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Publication numberUS4258812 A
Publication typeGrant
Application numberUS 06/000,255
Publication dateMar 31, 1981
Filing dateJan 2, 1979
Priority dateJan 2, 1979
Publication number000255, 06000255, US 4258812 A, US 4258812A, US-A-4258812, US4258812 A, US4258812A
InventorsJohn E. Pfeiffer
Original AssigneePfeiffer John E
Export CitationBiBTeX, EndNote, RefMan
External Links: USPTO, USPTO Assignment, Espacenet
Self-contained portable electrically sensed bathroom scale
US 4258812 A
Abstract
A portable bathroom scale is described wherein an optical encoder is used to determine the scale displacement in an unambiguous manner. A convenient circuit is used to transform the optical code on an encoder disc to the code needed to activate a decimal display. A mechanism is described for automatically activating the encoder and display when a person steps on the scale and deactivate the mechanism when the person steps off the scale.
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Claims(10)
What is claimed is:
1. In a bathroom scale having a platform on which a person can stand to be weighed by a weighing mechanism which indicates weight within a range with rotation of an output shaft in proportion to the person's weight, an optical shaft encoder used to sense ouput shaft rotation and a numerical illuminated display controlled with signals of a predetermined binary decimal code to visually indicate the sensed weight, the improvement comprising
an optical encoder disc mounted on the output shaft for rotation thereby about an axis, said encoder disc bearing concentric channels of circumferentially successive optical binary digit codings, with cncentric channels being coded to represent at least three optically detectable binary coded decimal digits as detected along a radial direction from said axis;
with each channel having circumferentially distributed optical transitions between opposite binary codings, said optical binary codings for all of said channels being arranged to provide no more than a single optical transition between circumferentially successive binary coded decimal digits within the weight indicating range of the bathroom scale.
2. The bathroom scale as set forth in claim 1 wherein said optical encoder disc bears optical codings for at least two of said binary coded decimal digits in respectively two groups each of which is formed of four concentric channels,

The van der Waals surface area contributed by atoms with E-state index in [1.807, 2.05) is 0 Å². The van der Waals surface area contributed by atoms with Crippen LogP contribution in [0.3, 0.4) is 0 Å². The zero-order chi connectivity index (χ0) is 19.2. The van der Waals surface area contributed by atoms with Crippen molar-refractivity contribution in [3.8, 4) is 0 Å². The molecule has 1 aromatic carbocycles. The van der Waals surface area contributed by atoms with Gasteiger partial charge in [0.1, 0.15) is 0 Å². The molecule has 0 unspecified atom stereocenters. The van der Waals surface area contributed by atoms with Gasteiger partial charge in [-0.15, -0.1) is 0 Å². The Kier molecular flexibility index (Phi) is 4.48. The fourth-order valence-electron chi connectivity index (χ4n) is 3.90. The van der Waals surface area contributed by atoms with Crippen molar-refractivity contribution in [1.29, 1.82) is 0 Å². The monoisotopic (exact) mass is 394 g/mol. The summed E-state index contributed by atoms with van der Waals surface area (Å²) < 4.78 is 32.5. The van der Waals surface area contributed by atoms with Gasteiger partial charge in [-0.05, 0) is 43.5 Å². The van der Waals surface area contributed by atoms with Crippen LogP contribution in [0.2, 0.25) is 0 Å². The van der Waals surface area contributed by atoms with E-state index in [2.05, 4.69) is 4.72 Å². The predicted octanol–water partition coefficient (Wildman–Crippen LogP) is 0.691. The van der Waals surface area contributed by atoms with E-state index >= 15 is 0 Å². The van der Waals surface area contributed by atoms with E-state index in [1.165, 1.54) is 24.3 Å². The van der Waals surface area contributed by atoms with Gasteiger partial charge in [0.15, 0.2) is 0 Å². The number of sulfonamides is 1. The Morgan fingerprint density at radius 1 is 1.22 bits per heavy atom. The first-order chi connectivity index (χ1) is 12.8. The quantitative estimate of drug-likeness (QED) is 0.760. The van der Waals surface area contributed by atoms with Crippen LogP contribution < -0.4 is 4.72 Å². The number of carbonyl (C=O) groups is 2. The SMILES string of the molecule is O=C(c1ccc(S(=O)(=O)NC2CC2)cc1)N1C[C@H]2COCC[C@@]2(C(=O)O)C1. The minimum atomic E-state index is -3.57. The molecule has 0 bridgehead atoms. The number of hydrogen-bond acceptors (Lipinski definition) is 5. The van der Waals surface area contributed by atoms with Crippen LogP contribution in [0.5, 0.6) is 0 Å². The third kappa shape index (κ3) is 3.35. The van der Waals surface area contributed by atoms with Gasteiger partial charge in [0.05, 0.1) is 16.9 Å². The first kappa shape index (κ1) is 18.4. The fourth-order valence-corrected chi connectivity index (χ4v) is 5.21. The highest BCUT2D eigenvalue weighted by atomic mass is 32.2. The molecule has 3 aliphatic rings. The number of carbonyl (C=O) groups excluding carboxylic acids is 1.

wherein said optical shaft encoder further includes
means for producing channel signals individually representative of the optical codings of the channels;
a plurality of exclusive OR functioning circuits, each circuit having a pair of inputs and an output, one input being responsive to a channel signal and another input being responsive to an output of an exclusive OR functioning circuit used with a channel representative of a higher order binary digit;
an inverter placed in series with outputs of exclusive OR functioning circuits employed in middle order binary digits in each of said groups and with the most significant binary digit in each of said groups being coupled to inputs of said inverters employed in a related group to produce said predetermined binary decimal code to said numerical decimal display.
3. The bathroom scale as set forth in claim 1 and further including
means actuated above a predetermined rotational weight indicating position of the output shaft for enabling generation of said numerical display.
4. The bathroom scale as set forth in claim 3 wherein the enabling means further includes
a cam affixed to rotate with the output shaft; and
a switch having an actuator arm for contact by the cam to open the switch below said predetermined rotational weight indicating position of the output shaft and enable closure of the switch above said latter output shaft position.
5. In a bathroom scale having a vertically movable platform supported by a weighing mechanism which is mounted in a scale housing to provide an output shaft rotation proportional with a weight placed on the platform, the improvement comprising
a generally flat scale housing having an extension on one lateral side thereof and enclosing said weighing mechanism with its output shaft in a main section of the scale housing;
an optical encoder, said encoder including an optically coded encoder disc mounted on the output shaft for rotation thereby and means for producing a signal representative of the amount of rotation of the encoder disc relative to a minimum weight indicating position thereof;